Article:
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Spyware Overview

Spyware is a categorical term given to applications and software that log information about a user's online habits and report back to the software's creators. The effects of these programs range from unwanted pop-up ads and browser hijacking to more dangerous security breaches, which include the theft of personal information, keystroke logging, changing dialup ISP numbers to expensive toll numbers, and installing backdoors on a system that leave it open for hackers.

Spyware usually gets into the computer through banner ad-based software where the user is enticed to install the software for free. Other sources of spyware include instant messaging, various peer-to-peer applications, popular download managers, online gaming, many porn/crack sites, and more. Note that most, but not all, spyware is targeted exclusively at Microsoft's Internet Explorer web browser. Users of modern Web browser alternatives, such as Mozilla's Firefox and Apple's Safari, are generally not affected by spyware at all.

The most recent delivery methods used by malicious spyware require no permission or interaction with the users at all. Dubbed as "drive-by downloads", the spyware application is delivered to the user without his knowledge simply when he visits a particular website, opens some zipped files, or clicks on a malicious pop-up ad that contains some active content such as ActiveX, Java Applets, and so on. Spyware can also be hidden in image files or in some cases has been shipped along with the drivers that come with a new hardware device.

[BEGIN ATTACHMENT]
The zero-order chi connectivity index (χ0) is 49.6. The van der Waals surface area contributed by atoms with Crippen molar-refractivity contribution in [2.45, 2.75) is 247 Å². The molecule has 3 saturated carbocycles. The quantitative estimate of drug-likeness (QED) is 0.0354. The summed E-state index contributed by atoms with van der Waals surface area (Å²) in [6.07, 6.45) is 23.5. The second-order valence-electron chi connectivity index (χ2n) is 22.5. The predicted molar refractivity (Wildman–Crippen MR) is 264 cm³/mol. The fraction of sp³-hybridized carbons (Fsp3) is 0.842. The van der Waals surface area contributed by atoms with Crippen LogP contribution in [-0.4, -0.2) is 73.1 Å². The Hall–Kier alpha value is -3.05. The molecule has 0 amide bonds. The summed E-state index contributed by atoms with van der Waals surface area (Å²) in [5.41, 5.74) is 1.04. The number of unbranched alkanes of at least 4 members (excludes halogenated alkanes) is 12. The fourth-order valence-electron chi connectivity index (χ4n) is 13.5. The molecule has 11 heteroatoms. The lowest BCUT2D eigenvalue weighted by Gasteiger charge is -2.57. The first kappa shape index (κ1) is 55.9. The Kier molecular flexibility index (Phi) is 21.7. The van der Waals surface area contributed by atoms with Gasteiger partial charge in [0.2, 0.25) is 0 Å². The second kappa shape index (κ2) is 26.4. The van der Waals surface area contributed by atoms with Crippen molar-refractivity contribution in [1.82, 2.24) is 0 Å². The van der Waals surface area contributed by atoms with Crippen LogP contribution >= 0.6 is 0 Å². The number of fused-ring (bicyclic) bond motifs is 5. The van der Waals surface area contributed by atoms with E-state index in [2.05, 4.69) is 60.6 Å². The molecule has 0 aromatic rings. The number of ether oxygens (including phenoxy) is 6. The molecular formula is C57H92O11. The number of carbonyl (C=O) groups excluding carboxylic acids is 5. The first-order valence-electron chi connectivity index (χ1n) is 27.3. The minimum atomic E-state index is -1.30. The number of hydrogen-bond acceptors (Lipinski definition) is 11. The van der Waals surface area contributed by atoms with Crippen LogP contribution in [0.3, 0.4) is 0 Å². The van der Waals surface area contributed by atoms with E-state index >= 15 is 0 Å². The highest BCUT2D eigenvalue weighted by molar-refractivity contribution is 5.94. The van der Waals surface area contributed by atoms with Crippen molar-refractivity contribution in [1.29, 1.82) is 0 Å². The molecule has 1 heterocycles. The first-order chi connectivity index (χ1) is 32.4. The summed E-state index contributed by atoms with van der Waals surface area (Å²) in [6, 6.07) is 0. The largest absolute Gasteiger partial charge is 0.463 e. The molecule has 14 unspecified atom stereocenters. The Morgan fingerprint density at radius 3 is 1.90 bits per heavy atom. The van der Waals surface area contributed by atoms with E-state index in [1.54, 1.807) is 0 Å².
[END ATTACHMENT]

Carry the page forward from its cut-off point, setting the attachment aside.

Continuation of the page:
Spying techniques

Depending upon the nature of the information gathered, each piece of spyware may function differently. Some spyware applications simply gather information about a user's surfing habits, purely for marketing purposes, while others are far more malicious. In any case, the spyware attempts to uniquely identify the information sent across a network by using a unique identifier, such as a cookie on the user's hard disk or a Globally Unique Identifier (GUID). The spyware then sends the logs directly to a remote user or sever that is collecting this information. The collected information typically includes the infected user's hostname, IP address, and GUID, along with various login names, passwords and other keystrokes.


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